PEI

How a UPEI student project could cut the heating bill for an Island lobster plant

A lobster processing plant is hoping to reduce its oil bill and its carbon footprint, thanks to a device designed by students at UPEI to recover some of the energy used to cook the lobster.

Students predict the heat recovery system could reduce the $200K oil bill by at least 30 per cent

Jeff Malloy says Acadian Supreme has some customers who are asking questions about the the company's carbon footprint. (Nancy Russell/CBC)

A lobster processing plant is hoping to reduce its oil bill and its carbon footprint, thanks to a device designed by students at UPEI to recover some of the energy used to cook the lobster.

"It takes a lot of energy, we're cooking anywhere from 35- to 40-thousand pounds in this cooker so we have to keep that boiling all day," said Jeff Malloy, CEO of Acadian Supreme in Abrams-Village, P.E.I. 

"When we dump it in in the morning, we have to bring it from 12 degrees all the way up to 97 degrees so it takes a tremendous amount of energy to do that."

Jeff Malloy says sustainability is becoming more and more important in the lobster industry. (Nancy Russell/CBC)

Company officials approached the faculty of sustainable design engineering for ideas on how to recover some of the heat energy from the boiling water used to cook the lobster, instead of just pouring it down the drain.

The idea came from Acadian's chief engineer, Eric Arsenault, who has been working at the facility for more than 25 years.

"My idea behind this was to try and reduce the footprint," Arsenault said.

Eric Arsenault of Acadian Supreme, second from right, poses with the team of third-year engineering students who worked on the project. (UPEI )

Just an idea

Every year, engineering students at UPEI work with industry or community partners on real-life projects that are then featured at a student expo at the end of the school year. 

"We're a small island and to have the ability to go and tap the university as opposed to going out to an engineering company, where this was just an idea that we had," Malloy said.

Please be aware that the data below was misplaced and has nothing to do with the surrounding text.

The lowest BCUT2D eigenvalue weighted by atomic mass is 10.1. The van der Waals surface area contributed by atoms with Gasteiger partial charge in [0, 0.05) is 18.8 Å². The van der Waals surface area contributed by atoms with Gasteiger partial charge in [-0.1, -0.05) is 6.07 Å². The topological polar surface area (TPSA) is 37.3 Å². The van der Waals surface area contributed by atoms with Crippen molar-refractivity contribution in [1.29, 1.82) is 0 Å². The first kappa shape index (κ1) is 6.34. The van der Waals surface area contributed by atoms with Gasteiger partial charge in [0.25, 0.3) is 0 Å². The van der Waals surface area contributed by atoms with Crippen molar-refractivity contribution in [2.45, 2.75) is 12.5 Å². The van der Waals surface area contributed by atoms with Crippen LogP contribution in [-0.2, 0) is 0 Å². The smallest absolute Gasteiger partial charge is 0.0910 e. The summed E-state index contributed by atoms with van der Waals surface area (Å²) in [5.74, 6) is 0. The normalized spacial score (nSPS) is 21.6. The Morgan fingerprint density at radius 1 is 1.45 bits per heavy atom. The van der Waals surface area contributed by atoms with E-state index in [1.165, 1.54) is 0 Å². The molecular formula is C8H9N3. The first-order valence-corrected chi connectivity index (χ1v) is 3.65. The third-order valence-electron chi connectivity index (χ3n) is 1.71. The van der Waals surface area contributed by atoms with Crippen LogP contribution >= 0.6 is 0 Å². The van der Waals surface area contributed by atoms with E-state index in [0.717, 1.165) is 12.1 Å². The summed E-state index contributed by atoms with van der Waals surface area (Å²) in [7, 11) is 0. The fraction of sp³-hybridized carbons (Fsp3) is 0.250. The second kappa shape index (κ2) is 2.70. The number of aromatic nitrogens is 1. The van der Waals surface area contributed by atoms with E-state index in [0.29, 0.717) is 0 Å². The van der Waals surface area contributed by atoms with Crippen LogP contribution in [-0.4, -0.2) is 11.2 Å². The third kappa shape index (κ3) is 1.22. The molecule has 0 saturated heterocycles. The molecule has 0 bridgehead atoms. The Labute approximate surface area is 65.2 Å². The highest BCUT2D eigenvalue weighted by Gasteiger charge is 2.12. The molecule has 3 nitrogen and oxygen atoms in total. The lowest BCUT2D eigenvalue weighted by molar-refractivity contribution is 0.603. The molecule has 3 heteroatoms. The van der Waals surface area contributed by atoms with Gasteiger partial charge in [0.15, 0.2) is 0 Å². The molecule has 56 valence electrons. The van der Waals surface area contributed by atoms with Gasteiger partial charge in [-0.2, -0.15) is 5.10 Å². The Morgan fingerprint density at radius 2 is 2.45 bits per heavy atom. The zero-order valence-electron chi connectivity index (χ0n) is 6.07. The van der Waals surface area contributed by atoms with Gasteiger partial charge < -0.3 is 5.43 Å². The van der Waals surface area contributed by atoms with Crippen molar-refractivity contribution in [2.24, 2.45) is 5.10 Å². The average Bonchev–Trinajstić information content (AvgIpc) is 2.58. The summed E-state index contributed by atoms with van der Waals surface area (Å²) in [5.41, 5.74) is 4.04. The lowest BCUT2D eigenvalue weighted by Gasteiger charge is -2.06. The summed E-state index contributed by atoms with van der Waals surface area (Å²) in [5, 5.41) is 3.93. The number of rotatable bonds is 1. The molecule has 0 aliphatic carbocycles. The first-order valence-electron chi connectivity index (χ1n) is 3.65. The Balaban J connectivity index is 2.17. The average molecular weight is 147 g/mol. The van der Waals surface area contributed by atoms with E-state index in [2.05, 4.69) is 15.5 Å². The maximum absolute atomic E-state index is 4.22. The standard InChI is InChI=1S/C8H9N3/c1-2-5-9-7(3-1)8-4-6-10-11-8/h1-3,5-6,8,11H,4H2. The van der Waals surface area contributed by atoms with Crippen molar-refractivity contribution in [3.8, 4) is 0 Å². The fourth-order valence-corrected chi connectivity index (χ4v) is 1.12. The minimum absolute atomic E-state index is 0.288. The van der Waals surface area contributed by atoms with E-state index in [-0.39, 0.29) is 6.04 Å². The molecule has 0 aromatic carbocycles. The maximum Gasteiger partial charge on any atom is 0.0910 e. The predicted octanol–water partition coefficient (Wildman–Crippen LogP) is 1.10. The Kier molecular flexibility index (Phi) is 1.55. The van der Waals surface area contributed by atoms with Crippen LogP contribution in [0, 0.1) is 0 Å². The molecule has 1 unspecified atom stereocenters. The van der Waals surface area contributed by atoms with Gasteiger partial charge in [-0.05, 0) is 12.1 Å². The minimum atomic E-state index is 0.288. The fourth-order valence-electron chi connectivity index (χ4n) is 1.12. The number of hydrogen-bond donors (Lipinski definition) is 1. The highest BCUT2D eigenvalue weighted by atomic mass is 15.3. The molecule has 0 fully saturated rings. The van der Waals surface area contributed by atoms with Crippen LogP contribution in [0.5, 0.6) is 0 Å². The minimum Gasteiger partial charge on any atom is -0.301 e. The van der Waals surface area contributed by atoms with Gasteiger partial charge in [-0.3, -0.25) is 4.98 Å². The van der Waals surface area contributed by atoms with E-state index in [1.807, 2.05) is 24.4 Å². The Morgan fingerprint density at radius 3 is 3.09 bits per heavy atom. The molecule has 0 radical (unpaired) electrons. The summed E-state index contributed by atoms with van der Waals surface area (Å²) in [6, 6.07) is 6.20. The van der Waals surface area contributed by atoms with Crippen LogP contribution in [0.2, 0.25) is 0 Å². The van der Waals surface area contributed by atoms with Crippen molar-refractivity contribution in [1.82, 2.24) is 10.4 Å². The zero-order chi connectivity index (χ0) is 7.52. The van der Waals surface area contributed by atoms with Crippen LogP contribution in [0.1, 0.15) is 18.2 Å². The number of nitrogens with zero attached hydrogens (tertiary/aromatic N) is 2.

"It was an easy step, for something that we weren't sure it would work or not."

The students built a prototype and tested it using computer simulation and they presented their findings to the company. (Laura Meader/CBC)

The Acadian project was accepted for this school year and three engineering students, as well as two students from UPEI's environmental studies program got to work. 

The student team toured the facility and did interviews, as well as research into existing heat recovery systems.

The students came up with a system that takes the heated cooker water and puts it into a storage tank filled with tubes.

This is a full-scale model of the heat recovery system that the UPEI students designed for Acadian Supreme. (UPEI)

Water for the next batch of lobster goes into the tubes and gets heated by the cooker water.

The students built a prototype and tested it using computer simulation and they presented their findings to the company.

Bigger savings than expected

The results were even better than the 20 per cent reduction that the company was hoping for. The students project the heat recovery system could cut the heating costs by more than 30 per cent per year, on an annual bill of $200,000.

"It improves their environmental sustainability," said third-year engineering student Austin Murnaghan, who worked on the project along with Danny Wartman and Jessie Currie.

"If the client's interested in our proposed full scale design that we refined based on the testing of our prototype then they'll look into actually designing and building our proposed design at their facility."

Third-year engineering student Austin Murnaghan worked on the project along with classmates Danny Wartman and Jessie Currie. (Laura Meader/CBC)

The company has a second part to the project, still in the idea stage, to also use the boiling water to make an additional lobster-based product.

"There's 3,650 gallons of water cooking 35- to 40-thousand pounds of lobsters a day," Malloy said.

"We're looking at using this same system to take the heat out but also to use that water, as a concentrate or a flavouring for a product down the road."

They cook anywhere from 35,000-40,000 pounds of lobster daily during production in these giant vats of water. (Shane Hennessey/CBC)

Reduced footprint

This project involved students from two departments for the first time.

"That was a very good move on UPEI's behalf," said Arsenault. 

"For me, that was one of the big parts for doing this project was to do our share in protecting the environment and by reducing our emissions and they had a big part in that."

Arsenault said he expects other lobster processing plants may follow the example of Acadian Supreme.

"I would hope so, I think they will," Arsenault said.

"If not for the environment, for the money because it's a lot of money. Oil is expensive."

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About the Author

Nancy Russell has been a reporter with CBC since 1987, in Whitehorse, Winnipeg, Toronto and Charlottetown. When not on the job, she spends her time on the water rowing, travelling to Kenya or walking her dog. Nancy.Russell@cbc.ca

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